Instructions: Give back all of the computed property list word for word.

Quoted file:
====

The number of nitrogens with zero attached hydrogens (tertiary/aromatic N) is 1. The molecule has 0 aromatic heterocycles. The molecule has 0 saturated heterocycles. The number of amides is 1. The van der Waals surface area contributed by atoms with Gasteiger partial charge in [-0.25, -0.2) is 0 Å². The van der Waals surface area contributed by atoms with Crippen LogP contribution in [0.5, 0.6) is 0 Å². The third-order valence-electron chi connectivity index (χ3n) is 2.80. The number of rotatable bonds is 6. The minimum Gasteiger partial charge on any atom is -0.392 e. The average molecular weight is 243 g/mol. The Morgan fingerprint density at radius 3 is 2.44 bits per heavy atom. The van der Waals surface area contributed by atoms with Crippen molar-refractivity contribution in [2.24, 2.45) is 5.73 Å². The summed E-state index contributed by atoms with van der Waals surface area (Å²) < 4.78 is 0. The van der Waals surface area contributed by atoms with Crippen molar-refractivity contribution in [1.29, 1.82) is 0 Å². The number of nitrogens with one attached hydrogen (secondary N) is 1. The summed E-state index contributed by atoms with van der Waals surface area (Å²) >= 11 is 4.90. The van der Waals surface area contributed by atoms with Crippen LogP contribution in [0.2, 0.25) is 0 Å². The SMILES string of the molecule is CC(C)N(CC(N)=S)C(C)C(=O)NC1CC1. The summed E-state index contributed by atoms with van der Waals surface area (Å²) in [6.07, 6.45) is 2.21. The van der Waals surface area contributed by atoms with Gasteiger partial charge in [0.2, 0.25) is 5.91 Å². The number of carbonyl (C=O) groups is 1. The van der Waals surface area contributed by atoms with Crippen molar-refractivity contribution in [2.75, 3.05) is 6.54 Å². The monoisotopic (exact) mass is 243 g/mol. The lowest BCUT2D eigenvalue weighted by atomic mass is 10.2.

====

The number of nitrogens with zero attached hydrogens (tertiary/aromatic N) is 1. The molecule has 0 aromatic heterocycles. The molecule has 0 saturated heterocycles. The number of amides is 1. The van der Waals surface area contributed by atoms with Gasteiger partial charge in [-0.25, -0.2) is 0 Å². The van der Waals surface area contributed by atoms with Crippen LogP contribution in [0.5, 0.6) is 0 Å². The third-order valence-electron chi connectivity index (χ3n) is 2.80. The number of rotatable bonds is 6. The minimum Gasteiger partial charge on any atom is -0.392 e. The average molecular weight is 243 g/mol. The Morgan fingerprint density at radius 3 is 2.44 bits per heavy atom. The van der Waals surface area contributed by atoms with Crippen molar-refractivity contribution in [2.24, 2.45) is 5.73 Å². The summed E-state index contributed by atoms with van der Waals surface area (Å²) < 4.78 is 0. The van der Waals surface area contributed by atoms with Crippen molar-refractivity contribution in [1.29, 1.82) is 0 Å². The number of nitrogens with one attached hydrogen (secondary N) is 1. The summed E-state index contributed by atoms with van der Waals surface area (Å²) >= 11 is 4.90. The van der Waals surface area contributed by atoms with Crippen LogP contribution in [0.2, 0.25) is 0 Å². The SMILES string of the molecule is CC(C)N(CC(N)=S)C(C)C(=O)NC1CC1. The summed E-state index contributed by atoms with van der Waals surface area (Å²) in [6.07, 6.45) is 2.21. The van der Waals surface area contributed by atoms with Gasteiger partial charge in [0.2, 0.25) is 5.91 Å². The number of carbonyl (C=O) groups is 1. The van der Waals surface area contributed by atoms with Crippen molar-refractivity contribution in [2.75, 3.05) is 6.54 Å². The monoisotopic (exact) mass is 243 g/mol. The lowest BCUT2D eigenvalue weighted by atomic mass is 10.2.